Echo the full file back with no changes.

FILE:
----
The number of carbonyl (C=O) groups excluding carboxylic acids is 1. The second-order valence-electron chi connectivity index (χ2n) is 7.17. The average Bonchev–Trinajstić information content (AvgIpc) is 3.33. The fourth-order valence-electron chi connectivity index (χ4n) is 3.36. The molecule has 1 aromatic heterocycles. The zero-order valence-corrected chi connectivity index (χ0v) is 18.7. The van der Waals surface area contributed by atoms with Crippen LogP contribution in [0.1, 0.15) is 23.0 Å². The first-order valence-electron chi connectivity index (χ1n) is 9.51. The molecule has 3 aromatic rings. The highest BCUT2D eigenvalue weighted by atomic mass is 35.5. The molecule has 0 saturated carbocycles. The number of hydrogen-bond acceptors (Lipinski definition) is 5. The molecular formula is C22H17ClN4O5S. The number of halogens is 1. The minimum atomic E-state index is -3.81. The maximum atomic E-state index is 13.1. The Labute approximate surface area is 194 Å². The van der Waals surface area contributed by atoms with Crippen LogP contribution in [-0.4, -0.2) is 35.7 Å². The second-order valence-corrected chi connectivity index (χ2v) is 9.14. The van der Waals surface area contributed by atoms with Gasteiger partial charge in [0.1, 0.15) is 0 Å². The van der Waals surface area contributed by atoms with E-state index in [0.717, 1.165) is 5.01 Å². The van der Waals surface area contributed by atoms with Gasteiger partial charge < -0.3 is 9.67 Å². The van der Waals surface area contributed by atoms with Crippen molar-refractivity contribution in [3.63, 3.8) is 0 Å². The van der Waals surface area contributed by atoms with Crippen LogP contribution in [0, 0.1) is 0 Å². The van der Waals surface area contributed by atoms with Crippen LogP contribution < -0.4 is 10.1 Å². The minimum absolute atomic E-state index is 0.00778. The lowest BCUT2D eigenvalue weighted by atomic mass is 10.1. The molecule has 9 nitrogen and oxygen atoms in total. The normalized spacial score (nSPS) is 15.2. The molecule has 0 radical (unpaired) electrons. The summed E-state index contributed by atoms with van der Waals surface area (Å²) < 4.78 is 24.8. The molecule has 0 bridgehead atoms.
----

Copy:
The number of carbonyl (C=O) groups excluding carboxylic acids is 1. The second-order valence-electron chi connectivity index (χ2n) is 7.17. The average Bonchev–Trinajstić information content (AvgIpc) is 3.33. The fourth-order valence-electron chi connectivity index (χ4n) is 3.36. The molecule has 1 aromatic heterocycles. The zero-order valence-corrected chi connectivity index (χ0v) is 18.7. The van der Waals surface area contributed by atoms with Crippen LogP contribution in [0.1, 0.15) is 23.0 Å². The first-order valence-electron chi connectivity index (χ1n) is 9.51. The molecule has 3 aromatic rings. The highest BCUT2D eigenvalue weighted by atomic mass is 35.5. The molecule has 0 saturated carbocycles. The number of hydrogen-bond acceptors (Lipinski definition) is 5. The molecular formula is C22H17ClN4O5S. The number of halogens is 1. The minimum atomic E-state index is -3.81. The maximum atomic E-state index is 13.1. The Labute approximate surface area is 194 Å². The van der Waals surface area contributed by atoms with Crippen LogP contribution in [-0.4, -0.2) is 35.7 Å². The second-order valence-corrected chi connectivity index (χ2v) is 9.14. The van der Waals surface area contributed by atoms with Gasteiger partial charge in [0.1, 0.15) is 0 Å². The van der Waals surface area contributed by atoms with E-state index in [0.717, 1.165) is 5.01 Å². The van der Waals surface area contributed by atoms with Gasteiger partial charge < -0.3 is 9.67 Å². The van der Waals surface area contributed by atoms with Crippen molar-refractivity contribution in [3.63, 3.8) is 0 Å². The van der Waals surface area contributed by atoms with Crippen LogP contribution in [0, 0.1) is 0 Å². The van der Waals surface area contributed by atoms with Crippen LogP contribution < -0.4 is 10.1 Å². The minimum absolute atomic E-state index is 0.00778. The lowest BCUT2D eigenvalue weighted by atomic mass is 10.1. The molecule has 9 nitrogen and oxygen atoms in total. The normalized spacial score (nSPS) is 15.2. The molecule has 0 radical (unpaired) electrons. The summed E-state index contributed by atoms with van der Waals surface area (Å²) < 4.78 is 24.8. The molecule has 0 bridgehead atoms.